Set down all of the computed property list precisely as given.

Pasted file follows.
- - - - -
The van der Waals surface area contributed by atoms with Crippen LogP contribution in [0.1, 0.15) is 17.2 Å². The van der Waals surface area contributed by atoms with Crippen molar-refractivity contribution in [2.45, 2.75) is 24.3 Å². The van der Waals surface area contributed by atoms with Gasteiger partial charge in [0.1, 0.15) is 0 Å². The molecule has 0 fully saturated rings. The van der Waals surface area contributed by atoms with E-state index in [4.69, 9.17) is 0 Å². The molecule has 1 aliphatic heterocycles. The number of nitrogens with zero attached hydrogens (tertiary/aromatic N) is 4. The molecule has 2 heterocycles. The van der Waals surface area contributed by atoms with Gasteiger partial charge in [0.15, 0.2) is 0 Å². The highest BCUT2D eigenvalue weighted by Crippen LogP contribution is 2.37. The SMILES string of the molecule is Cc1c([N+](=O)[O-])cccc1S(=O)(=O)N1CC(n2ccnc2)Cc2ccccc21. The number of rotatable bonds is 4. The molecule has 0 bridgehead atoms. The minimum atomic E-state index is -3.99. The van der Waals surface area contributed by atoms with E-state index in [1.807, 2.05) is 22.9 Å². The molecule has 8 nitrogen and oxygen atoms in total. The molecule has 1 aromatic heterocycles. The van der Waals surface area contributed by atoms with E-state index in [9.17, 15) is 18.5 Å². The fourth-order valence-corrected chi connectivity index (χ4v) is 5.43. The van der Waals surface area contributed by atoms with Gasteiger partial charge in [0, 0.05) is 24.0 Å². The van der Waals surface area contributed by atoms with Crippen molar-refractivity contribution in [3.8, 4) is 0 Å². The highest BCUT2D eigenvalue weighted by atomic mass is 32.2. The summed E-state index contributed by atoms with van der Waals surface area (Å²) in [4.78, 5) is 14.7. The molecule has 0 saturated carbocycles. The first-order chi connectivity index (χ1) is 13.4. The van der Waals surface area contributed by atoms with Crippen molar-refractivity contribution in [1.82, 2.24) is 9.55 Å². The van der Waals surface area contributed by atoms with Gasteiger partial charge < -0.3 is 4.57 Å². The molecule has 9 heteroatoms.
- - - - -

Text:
The van der Waals surface area contributed by atoms with Crippen LogP contribution in [0.1, 0.15) is 17.2 Å². The van der Waals surface area contributed by atoms with Crippen molar-refractivity contribution in [2.45, 2.75) is 24.3 Å². The van der Waals surface area contributed by atoms with Gasteiger partial charge in [0.1, 0.15) is 0 Å². The molecule has 0 fully saturated rings. The van der Waals surface area contributed by atoms with E-state index in [4.69, 9.17) is 0 Å². The molecule has 1 aliphatic heterocycles. The number of nitrogens with zero attached hydrogens (tertiary/aromatic N) is 4. The molecule has 2 heterocycles. The van der Waals surface area contributed by atoms with Gasteiger partial charge in [0.15, 0.2) is 0 Å². The highest BCUT2D eigenvalue weighted by Crippen LogP contribution is 2.37. The SMILES string of the molecule is Cc1c([N+](=O)[O-])cccc1S(=O)(=O)N1CC(n2ccnc2)Cc2ccccc21. The number of rotatable bonds is 4. The molecule has 0 bridgehead atoms. The minimum atomic E-state index is -3.99. The van der Waals surface area contributed by atoms with E-state index in [1.807, 2.05) is 22.9 Å². The molecule has 8 nitrogen and oxygen atoms in total. The molecule has 1 aromatic heterocycles. The van der Waals surface area contributed by atoms with E-state index in [9.17, 15) is 18.5 Å². The fourth-order valence-corrected chi connectivity index (χ4v) is 5.43. The van der Waals surface area contributed by atoms with Gasteiger partial charge in [0, 0.05) is 24.0 Å². The van der Waals surface area contributed by atoms with Crippen molar-refractivity contribution in [3.8, 4) is 0 Å². The highest BCUT2D eigenvalue weighted by atomic mass is 32.2. The summed E-state index contributed by atoms with van der Waals surface area (Å²) in [4.78, 5) is 14.7. The molecule has 0 saturated carbocycles. The first-order chi connectivity index (χ1) is 13.4. The van der Waals surface area contributed by atoms with Crippen molar-refractivity contribution in [1.82, 2.24) is 9.55 Å². The van der Waals surface area contributed by atoms with Gasteiger partial charge < -0.3 is 4.57 Å². The molecule has 9 heteroatoms.